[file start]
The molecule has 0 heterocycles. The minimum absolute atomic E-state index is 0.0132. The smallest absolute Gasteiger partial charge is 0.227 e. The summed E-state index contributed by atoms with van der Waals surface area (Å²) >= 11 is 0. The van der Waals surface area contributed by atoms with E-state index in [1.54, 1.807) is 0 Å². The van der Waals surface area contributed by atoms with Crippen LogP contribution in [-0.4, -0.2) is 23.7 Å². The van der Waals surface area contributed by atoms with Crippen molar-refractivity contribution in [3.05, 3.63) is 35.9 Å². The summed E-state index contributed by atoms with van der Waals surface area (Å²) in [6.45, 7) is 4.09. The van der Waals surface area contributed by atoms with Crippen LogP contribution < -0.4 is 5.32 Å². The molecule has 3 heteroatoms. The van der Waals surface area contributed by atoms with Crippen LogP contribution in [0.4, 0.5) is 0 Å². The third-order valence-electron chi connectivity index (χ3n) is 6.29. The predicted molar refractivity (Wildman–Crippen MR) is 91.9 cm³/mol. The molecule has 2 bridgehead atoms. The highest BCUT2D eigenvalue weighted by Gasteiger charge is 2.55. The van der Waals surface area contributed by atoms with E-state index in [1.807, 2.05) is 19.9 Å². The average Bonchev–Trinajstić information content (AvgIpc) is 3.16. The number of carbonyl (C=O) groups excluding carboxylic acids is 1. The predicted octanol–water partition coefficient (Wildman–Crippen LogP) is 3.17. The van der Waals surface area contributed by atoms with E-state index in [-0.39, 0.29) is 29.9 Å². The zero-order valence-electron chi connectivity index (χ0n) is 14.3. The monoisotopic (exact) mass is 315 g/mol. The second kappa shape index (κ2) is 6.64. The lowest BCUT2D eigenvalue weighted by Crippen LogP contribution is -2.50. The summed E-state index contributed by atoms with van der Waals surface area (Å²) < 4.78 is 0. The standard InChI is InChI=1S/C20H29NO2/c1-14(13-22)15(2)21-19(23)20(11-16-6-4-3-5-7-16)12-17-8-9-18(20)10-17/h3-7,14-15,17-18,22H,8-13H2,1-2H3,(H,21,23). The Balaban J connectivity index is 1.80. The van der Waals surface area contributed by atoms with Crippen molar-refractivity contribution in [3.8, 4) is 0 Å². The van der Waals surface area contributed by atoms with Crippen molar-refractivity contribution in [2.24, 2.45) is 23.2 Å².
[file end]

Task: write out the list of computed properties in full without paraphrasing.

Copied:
The molecule has 0 heterocycles. The minimum absolute atomic E-state index is 0.0132. The smallest absolute Gasteiger partial charge is 0.227 e. The summed E-state index contributed by atoms with van der Waals surface area (Å²) >= 11 is 0. The van der Waals surface area contributed by atoms with E-state index in [1.54, 1.807) is 0 Å². The van der Waals surface area contributed by atoms with Crippen LogP contribution in [-0.4, -0.2) is 23.7 Å². The van der Waals surface area contributed by atoms with Crippen molar-refractivity contribution in [3.05, 3.63) is 35.9 Å². The summed E-state index contributed by atoms with van der Waals surface area (Å²) in [6.45, 7) is 4.09. The van der Waals surface area contributed by atoms with Crippen LogP contribution < -0.4 is 5.32 Å². The molecule has 3 heteroatoms. The van der Waals surface area contributed by atoms with Crippen LogP contribution in [0.4, 0.5) is 0 Å². The third-order valence-electron chi connectivity index (χ3n) is 6.29. The predicted molar refractivity (Wildman–Crippen MR) is 91.9 cm³/mol. The molecule has 2 bridgehead atoms. The highest BCUT2D eigenvalue weighted by Gasteiger charge is 2.55. The van der Waals surface area contributed by atoms with E-state index in [1.807, 2.05) is 19.9 Å². The average Bonchev–Trinajstić information content (AvgIpc) is 3.16. The number of carbonyl (C=O) groups excluding carboxylic acids is 1. The predicted octanol–water partition coefficient (Wildman–Crippen LogP) is 3.17. The van der Waals surface area contributed by atoms with E-state index in [-0.39, 0.29) is 29.9 Å². The zero-order valence-electron chi connectivity index (χ0n) is 14.3. The monoisotopic (exact) mass is 315 g/mol. The second kappa shape index (κ2) is 6.64. The lowest BCUT2D eigenvalue weighted by Crippen LogP contribution is -2.50. The summed E-state index contributed by atoms with van der Waals surface area (Å²) < 4.78 is 0. The standard InChI is InChI=1S/C20H29NO2/c1-14(13-22)15(2)21-19(23)20(11-16-6-4-3-5-7-16)12-17-8-9-18(20)10-17/h3-7,14-15,17-18,22H,8-13H2,1-2H3,(H,21,23). The Balaban J connectivity index is 1.80. The van der Waals surface area contributed by atoms with Crippen molar-refractivity contribution in [3.8, 4) is 0 Å². The van der Waals surface area contributed by atoms with Crippen molar-refractivity contribution in [2.24, 2.45) is 23.2 Å².